So, what are the solutions? For me and most people oriented people that I know, working with someone is a huge help, and we need someone who can push us without destroying us because if you push a people loving person too far, they will shut down or explode, and in either case, it’s not helpful. I have addressed this further in both a blog post and one of my earlier podcasts. I’ll share both of those links in the show notes. The bottom line for someone with the I personality is to get them help and make it as much fun as possible, and I can hear people already saying that not everything needs to be fun, but I’m telling you that if you can inject some fun into the process, the I personality will jump in and do more than you can imagine. For me, if I don’t have someone to talk to, I listen to music and/or keep sessions short by working with a timer. It took years to figure that out, but it definitely helps me, and I’m sure it will help other I personalities as well.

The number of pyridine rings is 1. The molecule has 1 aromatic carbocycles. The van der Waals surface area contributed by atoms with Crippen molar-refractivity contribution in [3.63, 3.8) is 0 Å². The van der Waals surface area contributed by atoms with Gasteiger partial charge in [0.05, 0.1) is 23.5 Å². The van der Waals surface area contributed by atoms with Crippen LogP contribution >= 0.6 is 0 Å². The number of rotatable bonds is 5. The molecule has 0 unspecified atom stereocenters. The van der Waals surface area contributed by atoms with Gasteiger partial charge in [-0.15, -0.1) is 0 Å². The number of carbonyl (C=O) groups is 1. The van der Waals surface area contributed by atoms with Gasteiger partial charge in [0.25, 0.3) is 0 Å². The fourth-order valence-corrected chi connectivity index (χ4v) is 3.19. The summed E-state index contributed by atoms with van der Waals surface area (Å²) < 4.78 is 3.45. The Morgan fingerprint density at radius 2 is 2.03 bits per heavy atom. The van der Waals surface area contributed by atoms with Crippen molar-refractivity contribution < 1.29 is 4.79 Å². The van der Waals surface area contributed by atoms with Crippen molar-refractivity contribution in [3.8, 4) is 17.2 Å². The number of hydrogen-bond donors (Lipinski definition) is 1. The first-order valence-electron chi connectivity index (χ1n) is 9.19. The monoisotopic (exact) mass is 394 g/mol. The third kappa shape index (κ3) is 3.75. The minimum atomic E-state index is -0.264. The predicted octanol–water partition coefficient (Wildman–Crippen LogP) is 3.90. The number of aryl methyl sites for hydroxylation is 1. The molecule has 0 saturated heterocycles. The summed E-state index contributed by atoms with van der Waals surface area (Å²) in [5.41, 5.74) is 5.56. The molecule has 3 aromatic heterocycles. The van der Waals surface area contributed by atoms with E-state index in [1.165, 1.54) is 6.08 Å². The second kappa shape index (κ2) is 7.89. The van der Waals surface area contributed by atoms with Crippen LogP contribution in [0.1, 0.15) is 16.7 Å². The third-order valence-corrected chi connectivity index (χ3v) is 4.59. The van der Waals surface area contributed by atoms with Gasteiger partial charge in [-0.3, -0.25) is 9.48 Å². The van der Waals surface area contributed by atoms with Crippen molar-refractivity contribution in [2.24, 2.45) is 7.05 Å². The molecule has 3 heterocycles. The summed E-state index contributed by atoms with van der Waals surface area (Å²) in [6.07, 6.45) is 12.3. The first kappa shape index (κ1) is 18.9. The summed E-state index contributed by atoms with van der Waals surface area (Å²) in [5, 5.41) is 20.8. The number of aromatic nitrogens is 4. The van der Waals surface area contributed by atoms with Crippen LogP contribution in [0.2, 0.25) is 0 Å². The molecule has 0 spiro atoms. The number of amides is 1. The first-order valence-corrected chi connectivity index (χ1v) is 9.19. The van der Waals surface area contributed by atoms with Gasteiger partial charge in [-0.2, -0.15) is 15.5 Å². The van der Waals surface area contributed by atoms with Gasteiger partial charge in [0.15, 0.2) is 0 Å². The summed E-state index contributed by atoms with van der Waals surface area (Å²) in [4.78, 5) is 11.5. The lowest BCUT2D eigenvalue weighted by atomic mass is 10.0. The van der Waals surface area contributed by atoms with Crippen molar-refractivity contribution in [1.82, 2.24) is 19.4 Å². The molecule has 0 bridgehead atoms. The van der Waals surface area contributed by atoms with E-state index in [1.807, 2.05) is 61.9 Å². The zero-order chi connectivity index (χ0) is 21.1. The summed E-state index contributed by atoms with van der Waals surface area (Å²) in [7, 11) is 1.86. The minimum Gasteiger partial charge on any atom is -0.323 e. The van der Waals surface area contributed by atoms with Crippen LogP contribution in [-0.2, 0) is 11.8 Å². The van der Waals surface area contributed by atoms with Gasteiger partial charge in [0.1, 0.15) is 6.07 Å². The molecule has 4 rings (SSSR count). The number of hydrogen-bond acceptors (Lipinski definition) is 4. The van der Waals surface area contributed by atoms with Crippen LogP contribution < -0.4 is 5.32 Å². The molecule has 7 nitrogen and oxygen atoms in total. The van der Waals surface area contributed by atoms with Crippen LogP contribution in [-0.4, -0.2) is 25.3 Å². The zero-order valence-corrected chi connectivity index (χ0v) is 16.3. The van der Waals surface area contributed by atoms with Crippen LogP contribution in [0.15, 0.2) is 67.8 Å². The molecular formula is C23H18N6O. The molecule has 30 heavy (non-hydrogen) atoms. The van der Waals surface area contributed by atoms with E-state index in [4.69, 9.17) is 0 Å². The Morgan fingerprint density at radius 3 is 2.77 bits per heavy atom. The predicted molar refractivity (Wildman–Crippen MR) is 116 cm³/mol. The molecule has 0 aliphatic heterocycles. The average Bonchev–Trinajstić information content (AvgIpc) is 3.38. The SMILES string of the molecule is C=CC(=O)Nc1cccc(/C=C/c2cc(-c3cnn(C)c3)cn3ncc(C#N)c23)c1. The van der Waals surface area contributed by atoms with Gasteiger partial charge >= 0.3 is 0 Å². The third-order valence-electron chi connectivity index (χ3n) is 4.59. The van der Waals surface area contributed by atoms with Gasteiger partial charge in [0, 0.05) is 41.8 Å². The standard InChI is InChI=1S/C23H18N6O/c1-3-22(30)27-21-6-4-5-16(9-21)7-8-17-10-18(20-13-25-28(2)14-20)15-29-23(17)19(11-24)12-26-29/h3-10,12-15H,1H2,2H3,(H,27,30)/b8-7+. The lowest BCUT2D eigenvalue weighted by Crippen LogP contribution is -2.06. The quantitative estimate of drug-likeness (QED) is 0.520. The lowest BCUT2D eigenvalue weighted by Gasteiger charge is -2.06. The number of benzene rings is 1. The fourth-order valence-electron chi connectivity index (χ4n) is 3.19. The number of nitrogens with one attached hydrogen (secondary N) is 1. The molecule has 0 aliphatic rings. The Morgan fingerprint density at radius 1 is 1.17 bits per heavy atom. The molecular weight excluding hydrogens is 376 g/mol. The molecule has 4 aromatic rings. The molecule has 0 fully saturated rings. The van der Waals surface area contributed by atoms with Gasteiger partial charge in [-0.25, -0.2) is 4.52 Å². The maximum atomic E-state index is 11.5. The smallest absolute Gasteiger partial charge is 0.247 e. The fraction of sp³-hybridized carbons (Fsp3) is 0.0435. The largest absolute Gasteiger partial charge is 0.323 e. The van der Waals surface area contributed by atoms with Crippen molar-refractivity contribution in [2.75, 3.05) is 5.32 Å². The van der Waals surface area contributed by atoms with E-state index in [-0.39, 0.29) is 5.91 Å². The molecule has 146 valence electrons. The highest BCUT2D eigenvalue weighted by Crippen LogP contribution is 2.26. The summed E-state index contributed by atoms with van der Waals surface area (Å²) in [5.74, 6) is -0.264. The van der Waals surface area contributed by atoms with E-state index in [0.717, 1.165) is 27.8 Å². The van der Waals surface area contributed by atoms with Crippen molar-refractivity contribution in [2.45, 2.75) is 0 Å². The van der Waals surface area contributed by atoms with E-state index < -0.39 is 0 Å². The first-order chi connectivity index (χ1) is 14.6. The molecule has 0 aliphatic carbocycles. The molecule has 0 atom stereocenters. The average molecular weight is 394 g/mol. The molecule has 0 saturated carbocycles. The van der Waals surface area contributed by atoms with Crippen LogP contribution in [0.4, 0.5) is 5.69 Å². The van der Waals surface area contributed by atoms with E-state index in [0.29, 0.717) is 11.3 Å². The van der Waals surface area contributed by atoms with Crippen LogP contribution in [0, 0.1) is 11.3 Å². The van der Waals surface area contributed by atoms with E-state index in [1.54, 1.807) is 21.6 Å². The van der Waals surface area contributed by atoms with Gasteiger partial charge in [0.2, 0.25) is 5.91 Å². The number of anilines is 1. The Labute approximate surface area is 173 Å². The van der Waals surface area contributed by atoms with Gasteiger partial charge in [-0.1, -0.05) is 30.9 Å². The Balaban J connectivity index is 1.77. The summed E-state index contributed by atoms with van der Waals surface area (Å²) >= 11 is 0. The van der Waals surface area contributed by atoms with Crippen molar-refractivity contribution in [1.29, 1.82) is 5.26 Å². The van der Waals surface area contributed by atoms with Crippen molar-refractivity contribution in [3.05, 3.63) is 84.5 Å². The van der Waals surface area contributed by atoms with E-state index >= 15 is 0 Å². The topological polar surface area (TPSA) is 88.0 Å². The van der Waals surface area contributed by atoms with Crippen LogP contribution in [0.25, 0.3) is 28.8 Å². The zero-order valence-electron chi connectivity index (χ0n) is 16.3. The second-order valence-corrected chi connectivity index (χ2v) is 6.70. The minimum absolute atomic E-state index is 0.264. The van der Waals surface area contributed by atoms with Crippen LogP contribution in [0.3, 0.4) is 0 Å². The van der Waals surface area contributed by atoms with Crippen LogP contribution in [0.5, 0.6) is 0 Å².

The Supportive personality also benefits from help in the areas of decluttering and organization, but the person that helps them needs to understand the level of sentimentality that the S personality has, and that definitely ranges from person to person. I once helped a friend to declutter, and even as a person with a good helping of sentimentality in my own personality mix, I was shocked at how much resistance my friend had to throwing even the smallest things out. I honestly thought her problem was like mine, overwhelm, because there was so much to go through. It wasn’t until I picked up something that fit in the palm of my hand, was broken and I thought was insignificant and asked to throw it out that I realized the level of sentimentality people can attach to objects. My friend seemed horrified that I would consider throwing that piece out because someone who had passed had given that to one of her children, and even though she wouldn’t have known where that item was if I had asked her about it before I found it, when my friend saw it, she absolutely couldn’t part with it.